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The Demon Tattler

The student news site of Santa Fe High School

The Demon Tattler

The student news site of Santa Fe High School

The Demon Tattler

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Santa Fe High Placed in Second Worst Category by State

Santa+Fe+High+Placed+in+Second+Worst+Category+by+State

The New Mexico Public Education Department released a new school rating system for the 2023 school year in which Santa Fe High was ranked in the fifth tier of seven designations. SFHS was designated an Additional Targeted Support and Improvement (ATSI) school, which NMPED defines as a school that serves “a student group that is performing in the lowest 5% of all schools.”

The reasons Santa Fe High has been rated so low is because of poor attendance, disappointing graduation rates, and inadequate learning growth rates. 

 

Rankings

The tiers are Excellance, Spotlight, Traditional, Targeted Support and Improvement, Additional Targeted Support and Improvement, Comprehensive Support and Improvement, and More Rigorous Intervention. 

The rankings can be confusing. For example, Acequia Madre Elementary School was placed in the Excellence tier, with an overall score of 80. On other hand, Tesuque Elementary School was given an overall score of 61, which is the same as Santa Fe High, but it is ranked as a Spotlight school. It is also confusing because the other Santa Fe ATSI schools have scores of 31 and 38.

 

Attendance

NMPED calculates attendance rates by the percentage of students who attend 90 percent of school days. According to NMPED, the state’s average attendance rate is 50 percent, meaning only half of students attend 90 percent of school days. Santa Fe High’s attendance rate is 29 percent.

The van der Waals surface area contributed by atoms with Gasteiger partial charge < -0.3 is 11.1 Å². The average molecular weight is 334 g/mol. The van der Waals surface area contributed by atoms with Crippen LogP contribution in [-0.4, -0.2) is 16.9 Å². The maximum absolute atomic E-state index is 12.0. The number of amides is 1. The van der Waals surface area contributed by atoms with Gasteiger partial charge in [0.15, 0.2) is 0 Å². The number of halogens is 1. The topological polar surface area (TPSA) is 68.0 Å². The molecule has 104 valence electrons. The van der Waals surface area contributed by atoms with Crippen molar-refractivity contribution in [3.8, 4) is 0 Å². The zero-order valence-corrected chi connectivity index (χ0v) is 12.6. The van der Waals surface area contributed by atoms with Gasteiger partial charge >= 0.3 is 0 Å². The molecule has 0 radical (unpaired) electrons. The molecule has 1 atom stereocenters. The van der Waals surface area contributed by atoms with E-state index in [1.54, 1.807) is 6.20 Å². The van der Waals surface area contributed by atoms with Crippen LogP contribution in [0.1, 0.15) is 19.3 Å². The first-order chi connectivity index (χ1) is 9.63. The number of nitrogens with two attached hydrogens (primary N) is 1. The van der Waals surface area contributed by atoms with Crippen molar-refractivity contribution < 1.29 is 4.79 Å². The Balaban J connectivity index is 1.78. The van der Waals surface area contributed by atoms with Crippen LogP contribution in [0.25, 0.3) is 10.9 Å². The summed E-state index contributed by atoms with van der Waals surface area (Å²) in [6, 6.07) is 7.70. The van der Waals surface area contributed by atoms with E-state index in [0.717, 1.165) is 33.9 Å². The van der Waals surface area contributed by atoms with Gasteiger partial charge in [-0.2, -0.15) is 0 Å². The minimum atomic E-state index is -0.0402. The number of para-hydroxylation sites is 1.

If a SFHS student misses more than 18 days out of the 180 school days, they are considered to be chronically absent by NMPED. 

 

Graduation Rates

The overall graduation rate at Santa Fe High has decreased since the 2021-22 school year, from 84 percent in 2021-2022 to 80 percent in 2023. The three leading demographics that have a graduation rate greater than 80 percent are American Indian, Asian, and White. Students whose second language is English still have around a 80 percent graduation rate.

 

Math

Santa Fe High’s math proficiency score stayed the same between the 2021-2022 and 2022-2023 school years, at 18 percent. The culprit behind SFHS’s low math proficiency is the SAT math section as juniors continue to score below the standard on the SAT math section year after year. 

However, Santa Fe High’s science and reading proficiency scores increased: reading proficiency increased by 3 percent, and science increased by 2 percent.

PED secretary Arsenio Romero spoke to the Santa Fe Reporter on these issues, saying, “We don’t have enough students graduating, we don’t have enough students proficient in math or reading and we don’t have enough students coming to school on a regular basis.” (Mr. Romero’s solution is to have more school days.)

Santa Fe Public Schools Superintendent Hilario Chavez told SFR that he thinks the schools in Santa Fe are on the rise: “We’re consistently showing upward progress,” he said.

Demon POV

The Demon Tattler talked to math teacher Mr. Tayofa about the school’s low math scores. He said, “There is no magic cure for this except for teachers to teach more and for students to learn more, retain more, and do much better on standardized tests.“  He believes this is the way to increase Santa Fe High’s math scores.

Assistant Principal Jaime Chavez told the Tattler that “the data is based on a subgroup.” a  minority demographic. She also said the school is doing things to improve such as, “Teachers are taking accurate attendance, our counselors and admin are working with kids who are behind on credits, and we are creating success plans for struggling students.” She also said that the data are all from juniors.

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